warfare and the Internet [was: ICANN opens up Pandora's Box of new TLDs]

Gadi Evron ge at linuxbox.org
Sat Jun 28 05:49:27 UTC 2008

I forgot to change the subject line, apologies.

On Sat, 28 Jun 2008, Gadi Evron wrote:

> On Fri, 27 Jun 2008, Tomas L. Byrnes wrote:
>> I just know who should be held for further processing @ the gate.
> This is getting off-topic, so let's continue the discussion for a couple more 
> emails to see if we can bring it back on-topic to network operations, and 
> then stop if not?
>> Which is good enough, in this case.
>> "What is the object of defense? Preservation. It is easier to hold
>> ground than take it. . .  defense is the stronger form of waging war"
>> Carl Von Clausewitz
> Which, while valid in many cases, some of them on the Internet, is in most 
> online cases--false. This is a statement by someone much lesser than 
> Clausewitz--me.
> It is however, an educated opinion, and chronologically up to date.
> Attack is a much easier form of fighting, online (let's leave war out of it). 
> For the sake of logic I will base this on two discussion points:
> In security, all you need to attack is one hole, one vulnerability. As a 
> defender you need to defend against everything, anywhere. This is why risk 
> analysis exists, which brings us to another point from Karl--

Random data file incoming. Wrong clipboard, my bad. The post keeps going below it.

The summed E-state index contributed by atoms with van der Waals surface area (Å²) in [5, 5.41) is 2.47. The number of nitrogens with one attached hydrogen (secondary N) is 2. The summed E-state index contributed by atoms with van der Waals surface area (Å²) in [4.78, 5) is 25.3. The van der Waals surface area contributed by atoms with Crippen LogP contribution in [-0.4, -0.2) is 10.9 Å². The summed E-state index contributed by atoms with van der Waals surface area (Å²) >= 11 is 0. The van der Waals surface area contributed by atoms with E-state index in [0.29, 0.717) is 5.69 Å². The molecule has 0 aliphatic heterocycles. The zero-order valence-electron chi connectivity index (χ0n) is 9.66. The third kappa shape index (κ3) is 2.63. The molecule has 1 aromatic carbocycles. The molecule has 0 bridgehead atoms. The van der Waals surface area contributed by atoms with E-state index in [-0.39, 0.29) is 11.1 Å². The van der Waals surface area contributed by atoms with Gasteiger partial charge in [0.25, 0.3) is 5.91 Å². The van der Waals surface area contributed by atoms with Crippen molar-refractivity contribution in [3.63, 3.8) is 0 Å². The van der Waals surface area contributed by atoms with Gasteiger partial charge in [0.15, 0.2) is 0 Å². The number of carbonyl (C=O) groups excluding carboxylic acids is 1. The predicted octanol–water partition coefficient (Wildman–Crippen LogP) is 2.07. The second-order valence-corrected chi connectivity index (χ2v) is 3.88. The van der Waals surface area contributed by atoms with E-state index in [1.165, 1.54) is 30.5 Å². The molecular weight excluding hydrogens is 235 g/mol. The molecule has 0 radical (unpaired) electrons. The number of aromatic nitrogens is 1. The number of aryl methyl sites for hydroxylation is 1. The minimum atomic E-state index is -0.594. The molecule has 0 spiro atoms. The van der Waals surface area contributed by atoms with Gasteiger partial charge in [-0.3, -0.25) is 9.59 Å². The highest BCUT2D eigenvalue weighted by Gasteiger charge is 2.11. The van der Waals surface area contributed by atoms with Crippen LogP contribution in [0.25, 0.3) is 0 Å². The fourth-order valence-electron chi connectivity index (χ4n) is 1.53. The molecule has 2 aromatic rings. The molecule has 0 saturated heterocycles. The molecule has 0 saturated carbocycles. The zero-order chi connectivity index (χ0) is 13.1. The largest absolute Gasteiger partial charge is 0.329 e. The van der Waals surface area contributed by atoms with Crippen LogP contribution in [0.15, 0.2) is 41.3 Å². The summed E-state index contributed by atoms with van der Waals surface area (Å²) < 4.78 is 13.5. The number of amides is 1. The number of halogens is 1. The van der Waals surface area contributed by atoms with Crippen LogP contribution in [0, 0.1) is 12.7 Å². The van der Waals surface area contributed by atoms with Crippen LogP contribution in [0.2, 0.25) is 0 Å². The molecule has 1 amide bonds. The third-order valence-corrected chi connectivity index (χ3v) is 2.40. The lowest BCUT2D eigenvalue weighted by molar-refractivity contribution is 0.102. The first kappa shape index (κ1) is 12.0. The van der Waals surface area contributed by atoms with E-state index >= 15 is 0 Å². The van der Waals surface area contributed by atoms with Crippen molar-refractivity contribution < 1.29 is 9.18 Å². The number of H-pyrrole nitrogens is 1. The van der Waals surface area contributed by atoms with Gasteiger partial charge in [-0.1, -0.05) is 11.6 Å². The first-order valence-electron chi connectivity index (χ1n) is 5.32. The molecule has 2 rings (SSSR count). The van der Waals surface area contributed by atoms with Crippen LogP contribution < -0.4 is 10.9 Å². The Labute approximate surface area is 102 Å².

> Changing the words to fit our needs, Clausewitz also believed wars are won by 
> numbers, if you have more you win (Think the American Civil War). Strategy 
> starts when you have less numbers, by where you choose to apply your 
> forces--where it counts. Tying it with the point above is the basics of risk 
> analysis in military terms.
> In security and information warfare, whlle numbers are "nice to have" and 
> make operations larger and more sophisticated--they are not necessary, our 
> rivals may be just a kid the same as they can be a nation-state. The cost of 
> entry is low, anonymity is potentially (under the right conditions) assured.
> In my article for the Georgetown Journal of International Affairs on the war 
> in Estonia, I mentioned how Martin van Creveld said decades ago how we will 
> be facing "organizations" rather than just countries. He was laughed at and 
> later obviously vidincated (think terrorism as one example).
> Today it's much worse than that, and I state the game can be played by 
> individuals, ad-hoc groups and populations (not necessarily under any flag or 
> leadership, think Estonia).
> 	Gadi.
>>> -----Original Message-----
>>> From: Gadi Evron [mailto:ge at linuxbox.org]
>>> Sent: Friday, June 27, 2008 8:33 PM
>>> To: Tomas L. Byrnes
>>> Cc: Christopher Morrow; Roger Marquis; nanog at nanog.org
>>> Subject: RE: ICANN opens up Pandora's Box of new TLDs
>>> On Fri, 27 Jun 2008, Tomas L. Byrnes wrote:
>>>> These issues are not separate and distinct, but rather related.
>>>> A graduated level of analysis of membership in any of the sets of:
>>>> 1: Recently registered domain.
>>>> 2: Short TTL
>>>> 3: Appearance in DShield, Shadowserver, Cyber-TA and other
>>> sensor lists.
>>>> 4: Invalid/Non-responsive RP info in Whois
>>>> Create a pretty good profile of someone you probably don't want to
>>>> accept traffic from.